By Alex P. Vidal
“A stiff apology is a second insult. The injured party does not want to be compensated because he has been wronged; he wants to be healed because he has been hurt.”—Gilbert K. Chesterton
WE have been encouraged by our parents to say “I’m sorry” if we committed a sin since we were kids.
According to our Christian Living teacher in high school, humility is the disposition to accept our impoverished dependence upon God.
Willingness to apologize is freedom from pride or arrogance.
Spiritual leaders also admonished, “If Jesus can forgive, why can’t we as humans?”
Although saying “I’m sorry” has become a fad nowadays, it did not release the recent sinners from public rebuke probably due to the degree of their malfeasance—even if ‘tis the season to forgive, or so it seems.
The son of a Negros congressman who, together with his bodyguards, assaulted a subdivision security guard and made him kneel; the actor who mauled his actress girlfriend “black and blue” in the hotel; the grandfather, 64, who raped and impregnated his own granddaughter, 16; Will Smith, who smacked Chris Rock during the live television broadcast of the 94th Academy Awards, to name only a few.
For some fans and observers, it’s hard to forgive and forget what they did. At least not yet.
Will Russian President Vladimir Putin ask forgiveness for the apparent genocide in Ukraine?
Will President Rodrigo Duterte apologize for the extrajudicial killings in the name of the war against drugs?
Will China apologize for bullying our fishermen and encroaching on the Philippine Sea?
As Christians, we recall the events leading up to Jesus’ death by crucifixion and, according to our faith, His Resurrection, during the coming Holy Week.
The week includes five days of special significance. The first is Palm Sunday, which commemorates Jesus’ humble entry (on a donkey) into Jerusalem to observe Passover.
A rundown of what it all means is the following: Palm Sunday–entrance into Jerusalem; Holy Wednesday–into the darkness; Maundy Thursday–the Last Supper; Good Friday–Jesus’ agony on the cross; Holy Saturday–Jesus visiting the tomb.
Some supporters of former Senator Ferdinand “Bongbong” Marcos Jr, 64, would get mad if supporters of Vice President Leni Robredo claimed that because of the big crowds in most of her recent rallies, the 56-year-old widow from Bicol might end up winning the presidential election on May 9, 2022, and becoming the third woman president after Corazon Aquino in 1986 and Gloria Macapagal-Arroyo in 2001.
“That’s impossible,” they would holler in any discussion, including on social media. “Look at the surveys. She’s not even closer to Marcos.”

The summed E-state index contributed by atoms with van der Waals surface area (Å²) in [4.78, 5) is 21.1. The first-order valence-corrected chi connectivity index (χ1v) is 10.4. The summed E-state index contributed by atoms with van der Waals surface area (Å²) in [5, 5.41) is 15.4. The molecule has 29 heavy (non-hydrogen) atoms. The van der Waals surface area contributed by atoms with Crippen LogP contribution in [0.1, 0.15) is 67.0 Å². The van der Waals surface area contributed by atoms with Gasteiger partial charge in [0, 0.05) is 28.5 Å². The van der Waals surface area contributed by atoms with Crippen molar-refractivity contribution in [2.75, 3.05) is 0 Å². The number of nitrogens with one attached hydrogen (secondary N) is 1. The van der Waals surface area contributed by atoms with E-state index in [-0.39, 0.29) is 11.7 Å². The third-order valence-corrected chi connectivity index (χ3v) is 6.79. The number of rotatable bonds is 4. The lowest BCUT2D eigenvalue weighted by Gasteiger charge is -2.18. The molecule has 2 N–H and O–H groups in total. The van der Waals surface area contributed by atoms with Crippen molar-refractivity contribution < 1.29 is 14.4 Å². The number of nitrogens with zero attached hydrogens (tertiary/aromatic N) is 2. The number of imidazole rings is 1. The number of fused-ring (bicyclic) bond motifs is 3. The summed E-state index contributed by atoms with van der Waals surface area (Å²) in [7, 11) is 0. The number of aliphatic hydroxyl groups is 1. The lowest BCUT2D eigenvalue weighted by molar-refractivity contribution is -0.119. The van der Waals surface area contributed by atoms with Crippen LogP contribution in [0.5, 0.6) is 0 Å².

The late dictator’s son was favored by 56 percent of respondents, down from 60 percent in February, according to the pollster Pulse Asia Research Inc. which reportedly surveyed 2,400 adults nationwide from March 17 to 21, 2022.
Robredo got 24 percent, up from 15 percent previously, while third-placer Manila City Mayor Isko Moreno got 8 percent.
Davao City Mayor Sara Duterte, Marcos’s running mate and the president’s daughter, similarly kept her lead in the vice-presidential race, favored by 56 percent of respondents. Her closest rival, Senate President Vicente “Tito” Sotto, was at 20 percent, according to the same pollster.
On the other hand, if Marcos supporters claimed that victory was “already in the bag” for the former senator from Ilocos because of the fairly imposing surveys, supporters of Robredo would sharply react that “the real surveys will be on May 9, the election day.”
Those who posed pro-Robredo and pro-Marcos sentiments in their social media accounts would immediately find themselves being swarmed by angry commentators like bees and flies in the comment sections.
No one escapes the wrath of avid fans from both camps.
The disagreement on who would win the presidency always ended up in sour notes, brickbats, and insults between the two camps.
Supporters of other presidential candidates—Mayor Isko Moreno, Senator Manny Pacquiao, Senator Panfilo Lacson, and labor leader Leody De Guzman—seldom join the fray especially if the names of their bets weren’t mentioned as possible winners.
In most cases, they make their voices heard and their presence felt by helping pick up the stones and throwing them at Marcos Jr.
The camps of candidates lagging behind the surveys don’t sharpen their knives against each other; they mostly train their revolvers at Marcos Jr., who is the most controversial among the 10 presidential candidates owing to his repeated no-show in Comelec debates and recalcitrant behavior in the controversial estate tax issue of his family that has ballooned to P203 billion.
(The author, who is now based in New York City, used to be the editor of two local dailies in Iloilo.—Ed)